This is interesting. I posted my new information without going back over my old records, which I'll have to dig out in a few days. But I am fairly certain that Martha Patterson Cartwright is also buried in Tarboro, Edgecombe Co., N.C., in the Episcopal cemetery there. Actually, I don't see any contradiction.
Is it so implausible that the line works this way: -- Brothers Matthew Carwright and John Cartwright are born in Maryland. -- Both migrate to Amherst Co., Va., where they marry and have children. One of Matthew's sons in named after his brother. -- John's wife, Susanna Bowling Maddox Lee Cartwright, dies. He remarries, to Martha Patterson in 1779. -- John moves to North Carolina, along with the children from his first marriage, who show up in the records there. (It's also possible that he'd already made the move but the wedding was in Virginia because Martha was from there.) -- John dies in Edgecombe County in 1780. Martha later dies there and is buried near him. -- Back in Amherst Co., Va., the younger John marries (Rebecca Pederton according to some researchers, though I haven't seen the evidence) and has children, one of whom is my ancestor Charles. I've seen various dates for his birth, but it will have been roughly between 1784-1795. Charles later marries Betsy Paxton and they migrate with their children to Ohio.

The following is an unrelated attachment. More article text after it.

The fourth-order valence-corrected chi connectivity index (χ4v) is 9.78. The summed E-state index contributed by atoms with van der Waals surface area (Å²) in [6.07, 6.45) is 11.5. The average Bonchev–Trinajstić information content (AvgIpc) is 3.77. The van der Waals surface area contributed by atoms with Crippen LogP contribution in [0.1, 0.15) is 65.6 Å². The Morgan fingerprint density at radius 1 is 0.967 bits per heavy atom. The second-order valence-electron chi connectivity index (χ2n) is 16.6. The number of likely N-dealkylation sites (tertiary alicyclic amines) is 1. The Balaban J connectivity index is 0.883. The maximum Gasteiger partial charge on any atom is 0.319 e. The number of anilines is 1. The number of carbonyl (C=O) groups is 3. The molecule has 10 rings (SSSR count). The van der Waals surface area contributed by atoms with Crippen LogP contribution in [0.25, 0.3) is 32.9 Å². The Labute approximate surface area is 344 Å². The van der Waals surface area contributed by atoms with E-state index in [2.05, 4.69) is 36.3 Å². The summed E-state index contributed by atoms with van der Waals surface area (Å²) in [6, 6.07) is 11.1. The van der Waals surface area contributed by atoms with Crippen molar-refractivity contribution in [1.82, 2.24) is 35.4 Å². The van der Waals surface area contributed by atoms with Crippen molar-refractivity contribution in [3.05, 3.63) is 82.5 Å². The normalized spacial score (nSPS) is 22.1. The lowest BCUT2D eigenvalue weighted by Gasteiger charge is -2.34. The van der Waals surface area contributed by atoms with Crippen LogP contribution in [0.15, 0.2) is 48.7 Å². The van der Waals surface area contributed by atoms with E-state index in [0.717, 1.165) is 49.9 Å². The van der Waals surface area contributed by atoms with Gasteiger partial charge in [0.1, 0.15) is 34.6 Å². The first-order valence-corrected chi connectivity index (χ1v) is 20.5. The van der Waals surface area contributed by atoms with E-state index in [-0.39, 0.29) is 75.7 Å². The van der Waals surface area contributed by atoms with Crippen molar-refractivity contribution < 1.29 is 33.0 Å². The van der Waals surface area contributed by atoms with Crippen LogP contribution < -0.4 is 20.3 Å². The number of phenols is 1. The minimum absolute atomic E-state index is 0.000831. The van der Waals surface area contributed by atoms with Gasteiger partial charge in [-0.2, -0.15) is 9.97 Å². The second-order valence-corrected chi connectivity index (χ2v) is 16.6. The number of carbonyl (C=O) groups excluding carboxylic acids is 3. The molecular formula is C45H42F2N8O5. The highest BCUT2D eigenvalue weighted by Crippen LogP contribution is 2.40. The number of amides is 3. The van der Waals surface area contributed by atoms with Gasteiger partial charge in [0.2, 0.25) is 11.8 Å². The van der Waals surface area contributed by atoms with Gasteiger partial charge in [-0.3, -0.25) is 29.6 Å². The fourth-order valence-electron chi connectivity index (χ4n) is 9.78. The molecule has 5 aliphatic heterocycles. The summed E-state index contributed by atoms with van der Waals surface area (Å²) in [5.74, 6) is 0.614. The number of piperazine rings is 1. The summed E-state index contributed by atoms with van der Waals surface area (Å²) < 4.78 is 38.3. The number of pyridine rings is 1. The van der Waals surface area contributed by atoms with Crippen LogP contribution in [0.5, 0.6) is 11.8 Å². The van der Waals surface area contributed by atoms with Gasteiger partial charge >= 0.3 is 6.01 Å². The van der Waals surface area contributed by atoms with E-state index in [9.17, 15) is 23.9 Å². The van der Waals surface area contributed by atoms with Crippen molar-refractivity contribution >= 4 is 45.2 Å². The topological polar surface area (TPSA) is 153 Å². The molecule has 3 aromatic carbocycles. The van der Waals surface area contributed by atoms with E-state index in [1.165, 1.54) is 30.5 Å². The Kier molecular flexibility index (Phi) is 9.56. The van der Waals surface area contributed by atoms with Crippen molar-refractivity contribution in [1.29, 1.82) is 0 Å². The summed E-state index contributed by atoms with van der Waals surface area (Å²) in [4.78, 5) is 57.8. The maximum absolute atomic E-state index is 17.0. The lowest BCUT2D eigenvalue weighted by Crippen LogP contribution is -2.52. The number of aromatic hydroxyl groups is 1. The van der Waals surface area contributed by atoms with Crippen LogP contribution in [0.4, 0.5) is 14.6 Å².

Could that work based on your information?
Charles, incidentally, was murdered in front of several of his young children during a highway robbery near Dayton in 1832. Circumstantial evidence in the census makes me think he had at least one brother or cousin who was also a victim in the same crime. Most of Charles' children eventually migrated to the Fort Wayne, Indiana, area, where many of their descendants still reside.
When you say "evidence points," can you be a little more specific?